Chinese giant Huawei is still the top company in shipping solar inverters around the world in 2018, followed by Sungrow and SMA. Overall shipments of solar inverters grew 8% last year.
Despite losing 4 percentage points of market share in 2018, Chinese giant Huawei is still the top company in shipping solar inverters around the world last year.
Sungrow and SMA came in second and third place, respectively, in this niche of the solar industry, according to a report by analyst Wood Mackenzie Power & Renewables. The tria have remained in those positions since 2016.
Asia-Pacific was again the largest inverter market in 2018, accounting for 64% of global shipments, the report showed. The U.S. and Canada had 21% growth while Latin America, the Middle East/Africa and Turkey (MEA) saw an increase of 40%; Europe saw a 50% upswing.
Overall shipments of solar inverters grew 8% last year, with Huawei on top of the list. The company’s products are are used in more than 170 countries, serving over one-third of the world's population.
Analysts say the dip in market share suffered by Huawei has to do with the decision by China to reduce public solar subsidies, something that also affected the company’s domestic rivals.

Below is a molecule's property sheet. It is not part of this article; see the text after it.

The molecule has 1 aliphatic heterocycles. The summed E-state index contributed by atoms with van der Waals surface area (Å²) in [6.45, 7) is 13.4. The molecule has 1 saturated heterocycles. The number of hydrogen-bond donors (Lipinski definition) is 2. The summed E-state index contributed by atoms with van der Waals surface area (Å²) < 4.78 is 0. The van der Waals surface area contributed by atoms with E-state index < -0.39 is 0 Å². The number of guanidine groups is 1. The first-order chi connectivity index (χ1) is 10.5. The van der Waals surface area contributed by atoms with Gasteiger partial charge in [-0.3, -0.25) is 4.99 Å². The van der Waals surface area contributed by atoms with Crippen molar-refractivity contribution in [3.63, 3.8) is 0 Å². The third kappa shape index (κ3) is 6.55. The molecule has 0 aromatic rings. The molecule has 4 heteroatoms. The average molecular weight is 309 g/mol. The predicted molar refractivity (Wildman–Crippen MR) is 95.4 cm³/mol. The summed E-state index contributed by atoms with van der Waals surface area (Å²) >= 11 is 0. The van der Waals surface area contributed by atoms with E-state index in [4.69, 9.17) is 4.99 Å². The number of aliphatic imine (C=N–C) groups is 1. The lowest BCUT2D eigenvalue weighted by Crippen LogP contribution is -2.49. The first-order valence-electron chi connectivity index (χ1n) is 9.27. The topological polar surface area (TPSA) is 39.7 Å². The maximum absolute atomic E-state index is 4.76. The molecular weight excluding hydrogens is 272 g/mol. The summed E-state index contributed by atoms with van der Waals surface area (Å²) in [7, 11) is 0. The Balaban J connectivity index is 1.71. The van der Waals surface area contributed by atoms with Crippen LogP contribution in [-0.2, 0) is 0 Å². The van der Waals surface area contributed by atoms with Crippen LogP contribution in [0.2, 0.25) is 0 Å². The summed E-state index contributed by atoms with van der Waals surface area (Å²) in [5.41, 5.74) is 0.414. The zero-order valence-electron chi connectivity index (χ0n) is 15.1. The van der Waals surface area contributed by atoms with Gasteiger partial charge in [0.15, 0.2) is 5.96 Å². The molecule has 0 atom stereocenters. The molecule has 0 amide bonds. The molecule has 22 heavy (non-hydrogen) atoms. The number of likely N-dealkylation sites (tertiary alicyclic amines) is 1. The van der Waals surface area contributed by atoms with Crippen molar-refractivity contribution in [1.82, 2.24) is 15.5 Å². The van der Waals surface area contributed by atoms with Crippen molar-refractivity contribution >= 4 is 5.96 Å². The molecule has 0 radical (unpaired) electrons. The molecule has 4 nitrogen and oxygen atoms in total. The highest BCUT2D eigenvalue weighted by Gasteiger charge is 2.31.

The report also notes the top five inverter makers - which include Power Electronics and ABB in fourth and fifth place, respectively - saw their combined market share fall 6% last year (62% in 2017 to 56% in 2018) for the first time in six years.
This allowed vendors in the No. 6- No. 10 positions to make gains, increasing their combined share of the global market from 15 percent to 19 percent, according to the study. Israel’s SolarEdge and Spain’s Ingeteam broke into the top 10 for the first time
Several markets where the top five inverter vendors lost market share in 2018 were also the year’s highest-growth markets. This was the case for the European, Latin American and MEA markets.
The analysis by Wood Mackenzie indicates some companies are now looking to differentiate on residential and commercial offerings, and some may opt to exit utility-scale PV entirely, as Schneider Electric did several months ago.
Wood Mackenzie expects that exits, mergers and acquisitions may cause the market to consolidate in 2019.
The report revealed that Israel’s SolarEdge and Spain’s Ingeteam broke into the top 10 for the first time, in eighth and ninth places, with Power Electronics and ABB becoming the fourth and fifth largest manufacturers, respectively. Sixth and seventh places were occupied by Sineng and Godwee and another Chinese company, TBEA Sunoasis, completed the top ten.
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